Last week, I wrote about dressing kids for cheap. Even though kids go through clothes every time you turn around, dressing kids for cheap isn’t that hard. After all, you are in control. Even though your four-year-old wants to go out the door wearing a neon orange shirt with olive polka dot leggings, you are still pick what goes into the closet.
However, when your kids gets to be pre-teens and older, they start to balk at Mommy picking clothes for them. They’ll want the latest looks that their friends are wearing, and that can cost. A lot.
Thankfully I’m here to help.
For simplicity’s sake, I’m going to refer to your little fashionista as a her, although I know plenty of young men (fashionistos?) that this post would apply to. I’ve got a very fashion-forward, trendy It girl for a daughter.
Here’s how I afford it:
1. Start ’em young
Start training your teens to shop with an eye for savings while they are still little. I know, the thought of dragging little ones clothes shopping may cause you to shudder. But the best way to teach is to take them out with you when you pick up clothes. You can make it a special one-on-one time with your kid. Take your little one to garage sales and thrift stores. Let her pick out an outfit or give her a few dollars to go shopping for herself. This can be empowering and reinforces the idea of finding a bargain. When looking at the clearance racks of a department store, point out the difference between the markdown and the full price. She’ll learn to appreciate low prices.
This training helps when your kids become more independent and start having more input on what they wear. “I would never spend more than ten dollars on a top,” says my fashionista. I silently cheer her reverse-price snobbery.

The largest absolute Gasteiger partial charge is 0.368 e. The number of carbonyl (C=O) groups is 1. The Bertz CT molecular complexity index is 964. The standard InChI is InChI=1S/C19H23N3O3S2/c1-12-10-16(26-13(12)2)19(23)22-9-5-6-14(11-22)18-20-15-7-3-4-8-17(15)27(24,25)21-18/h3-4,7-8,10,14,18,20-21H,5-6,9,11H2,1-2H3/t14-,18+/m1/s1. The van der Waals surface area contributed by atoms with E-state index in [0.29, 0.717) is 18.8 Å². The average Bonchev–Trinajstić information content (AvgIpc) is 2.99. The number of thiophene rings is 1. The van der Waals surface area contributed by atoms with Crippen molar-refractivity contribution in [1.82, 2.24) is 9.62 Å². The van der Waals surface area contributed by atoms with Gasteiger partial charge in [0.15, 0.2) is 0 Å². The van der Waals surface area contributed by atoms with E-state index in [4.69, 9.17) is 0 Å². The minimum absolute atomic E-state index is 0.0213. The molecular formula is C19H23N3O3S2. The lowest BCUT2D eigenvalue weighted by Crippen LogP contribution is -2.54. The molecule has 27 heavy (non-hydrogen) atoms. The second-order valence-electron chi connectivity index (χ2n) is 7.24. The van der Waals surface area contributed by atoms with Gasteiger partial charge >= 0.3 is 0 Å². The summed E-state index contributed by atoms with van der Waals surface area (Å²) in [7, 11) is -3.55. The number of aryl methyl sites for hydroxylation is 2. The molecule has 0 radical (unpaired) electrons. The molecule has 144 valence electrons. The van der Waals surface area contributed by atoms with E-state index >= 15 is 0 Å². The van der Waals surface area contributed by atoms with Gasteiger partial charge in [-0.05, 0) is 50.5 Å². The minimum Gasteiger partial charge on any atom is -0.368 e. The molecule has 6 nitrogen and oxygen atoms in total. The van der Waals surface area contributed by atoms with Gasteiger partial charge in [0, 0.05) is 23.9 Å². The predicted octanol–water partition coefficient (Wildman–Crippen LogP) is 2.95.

2. Embrace the look, not the label
Your fashionista is going to want to dress like her friends. That’s okay. She’s trying to find her own identity, and a big part of what girls wear identify where she wants to belong. As long as her choices meet your minimum family and school standards for dress, you should let her go for it.
That said, you need to start working with your girl on finding the look for less. If she admires a certain item from a pricey label, see if you can find the same style elsewhere. Stores like Forever 21 and Wet Seal specialize in discount teen fashion. By hitting the sales and combining purchases with coupons, you can get items for just a few dollars. My fashionista nabbed a $20 coupon for one store and applied it to a pair of boots that were on sale for $19.99. Free boots! She’s worn them for the last two years and loves them.
3. Combine sales online
Subscribe to discount newsletters that alert you when clothes are on sale and get on email lists for stores that you like to frequent. I like the Pinching Your Pennies newsletter, but there are many sites out there that alert you to the best deals. The nice thing about shopping online for teens is that those junior sizes tend to be discounted pretty quickly. Make sure that you get shipping for free or cheap, so you don’t have your savings eaten up by shipping costs.
I once found jeans for $12, which I thought was a pretty good deal, so I grabbed a few for my fashionista’s Christmas present. When the package arrived, my girl freaked. Apparently, I had snagged Rock & Republic jeans–tony luxury jeans that normally sell for $70.
4. Trade with friends
Let your fashionista swap clothes with her friends. You should have an open closet policy. Teen girls love to swap sweaters and shirts. Frankly, half of the clothes in my daughter’s closet are from her friend, and she’s got items at half a dozen friends’ homes.
You could also let your girl rummage through your closet, although I’m too uncool for my fashionista to borrow from.
5. Hit electronic garage sales
My fashionista still goes to the thrift stores for items. But she’s more comfortable with buying and selling her clothes online.
Oh course, eBay is the granddaddy of the electronic garage sale. But there are numerous sales sites, many with mobile apps that allow you to access the sites directly. My fashionista uses Poshmark and Mercari. She’s been able to snag name brand items for just a few dollars. Even with shipping costs, it can be a significant savings. This is a great option to find items that are tougher to locate in a thrift store, like semi-formals for dances.